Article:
Canada-Care’s Secret

Thursday's Editorial   —   Posted on February 4, 2010

(by the editors of – A Canadian premier, Danny Williams, said Tuesday he was headed for the U.S. for heart surgery. That’s a bit ironic, given that Democrats hail Canada-care as a model for the U.S. and call our system “broken.”

The provincial governor of Newfoundland and Labrador didn’t seem to think so when his deputy, Kathy Dunderdale, told the National Post: “He has gone to a renowned expert in the procedure that he needs to have done.”

She didn’t disclose exactly where, but she assured Canadians that his prognosis was excellent and she’d fill in for him during his three- to 12-week recovery period. “Ultimately, we have to be the gatekeepers of our own health,” Dunderdale said.

Now, someone like Williams, who’s both an elected official and independently wealthy, ought to be able to get world-class medical care in Canada. But he couldn’t. Because Canada’s single-payer health care system reduces the quality and quantity of care.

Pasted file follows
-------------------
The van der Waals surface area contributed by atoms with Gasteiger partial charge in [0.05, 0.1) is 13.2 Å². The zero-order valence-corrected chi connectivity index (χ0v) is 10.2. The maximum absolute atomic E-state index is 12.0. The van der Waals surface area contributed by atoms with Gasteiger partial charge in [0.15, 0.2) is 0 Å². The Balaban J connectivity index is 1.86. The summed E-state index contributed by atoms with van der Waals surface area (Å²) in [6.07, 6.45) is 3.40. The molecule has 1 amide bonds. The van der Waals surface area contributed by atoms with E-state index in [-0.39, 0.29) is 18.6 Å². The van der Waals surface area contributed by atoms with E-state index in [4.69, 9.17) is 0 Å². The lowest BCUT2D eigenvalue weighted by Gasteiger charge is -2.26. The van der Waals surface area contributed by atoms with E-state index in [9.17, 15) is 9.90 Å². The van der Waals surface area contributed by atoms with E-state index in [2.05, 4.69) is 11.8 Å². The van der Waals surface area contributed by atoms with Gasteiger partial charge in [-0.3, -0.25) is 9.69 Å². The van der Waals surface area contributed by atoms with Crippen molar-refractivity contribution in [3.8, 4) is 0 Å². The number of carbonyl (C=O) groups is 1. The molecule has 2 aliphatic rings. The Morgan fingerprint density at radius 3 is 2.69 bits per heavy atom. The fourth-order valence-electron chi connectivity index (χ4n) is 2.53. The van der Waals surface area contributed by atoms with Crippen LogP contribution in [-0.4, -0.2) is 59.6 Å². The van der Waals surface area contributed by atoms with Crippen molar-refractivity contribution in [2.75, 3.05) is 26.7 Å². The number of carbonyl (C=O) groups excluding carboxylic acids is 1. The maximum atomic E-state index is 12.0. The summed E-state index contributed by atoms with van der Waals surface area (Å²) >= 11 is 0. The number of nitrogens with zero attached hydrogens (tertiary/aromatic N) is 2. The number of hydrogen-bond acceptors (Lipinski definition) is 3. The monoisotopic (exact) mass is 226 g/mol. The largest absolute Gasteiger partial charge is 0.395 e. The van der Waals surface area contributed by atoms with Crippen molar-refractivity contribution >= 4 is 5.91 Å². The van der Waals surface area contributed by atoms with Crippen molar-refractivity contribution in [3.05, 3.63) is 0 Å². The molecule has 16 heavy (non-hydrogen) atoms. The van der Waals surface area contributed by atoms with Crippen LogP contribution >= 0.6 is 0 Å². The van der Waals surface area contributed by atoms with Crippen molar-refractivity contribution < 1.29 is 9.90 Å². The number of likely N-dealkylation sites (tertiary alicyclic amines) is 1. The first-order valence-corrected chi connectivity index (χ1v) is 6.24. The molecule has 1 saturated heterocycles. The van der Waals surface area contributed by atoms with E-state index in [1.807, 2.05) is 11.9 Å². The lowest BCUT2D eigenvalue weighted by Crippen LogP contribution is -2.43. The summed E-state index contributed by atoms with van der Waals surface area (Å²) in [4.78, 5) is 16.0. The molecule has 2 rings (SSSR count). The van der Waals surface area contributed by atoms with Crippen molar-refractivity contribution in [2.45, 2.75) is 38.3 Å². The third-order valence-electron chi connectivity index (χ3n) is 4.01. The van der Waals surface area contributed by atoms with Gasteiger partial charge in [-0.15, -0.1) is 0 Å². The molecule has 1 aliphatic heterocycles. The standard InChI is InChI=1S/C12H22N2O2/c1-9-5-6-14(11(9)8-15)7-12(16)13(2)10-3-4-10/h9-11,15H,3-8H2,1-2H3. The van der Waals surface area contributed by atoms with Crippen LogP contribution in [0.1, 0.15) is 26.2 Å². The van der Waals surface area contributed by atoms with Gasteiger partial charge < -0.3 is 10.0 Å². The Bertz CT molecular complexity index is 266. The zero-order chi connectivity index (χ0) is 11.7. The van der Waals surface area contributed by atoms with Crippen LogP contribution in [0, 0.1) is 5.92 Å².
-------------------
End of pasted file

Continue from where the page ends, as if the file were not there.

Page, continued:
A physician can’t just go into business in Canada. He or she is joined at the hip to Canada’s health care system as paymaster, with any private care placed under strict government price controls.

That means long lines of rationing as well as lower-quality care. It’s so bad that even the premier prefers to head to the States.

He’s not alone. Other premiers, including Quebec’s Robert Bourassa in 1990, have sought that care, as has Member of Parliament Belinda Stronach in 2007. According to the Fraser Institute, 41,000 Canadians, or 1% of the population, were referred by their own doctors for nonemergency medical care abroad in 2009, a rise of about 10% from a year earlier.

Thousands more don’t even wait for a referral, leaving the country to seek treatment on their own. Clinics in U.S. cities like Buffalo, Seattle and Detroit do a booming business with Canadian medical tourists. Canadian newspapers are filled with U.S. doctors advertising their services.

For the wealthy Williams, U.S. health care paid for out of pocket is a viable option. Not so for Canada’s poor. If the U.S. moves to a Canadian-style health care model, not even the rich will be able to run from the unpleasant side effects of a socialist system.

Reprinted here for educational purposes only. May not be reproduced on other websites without permission from Investor’s Business Daily.  First published on Feb. 2, 2010.  Visit the website at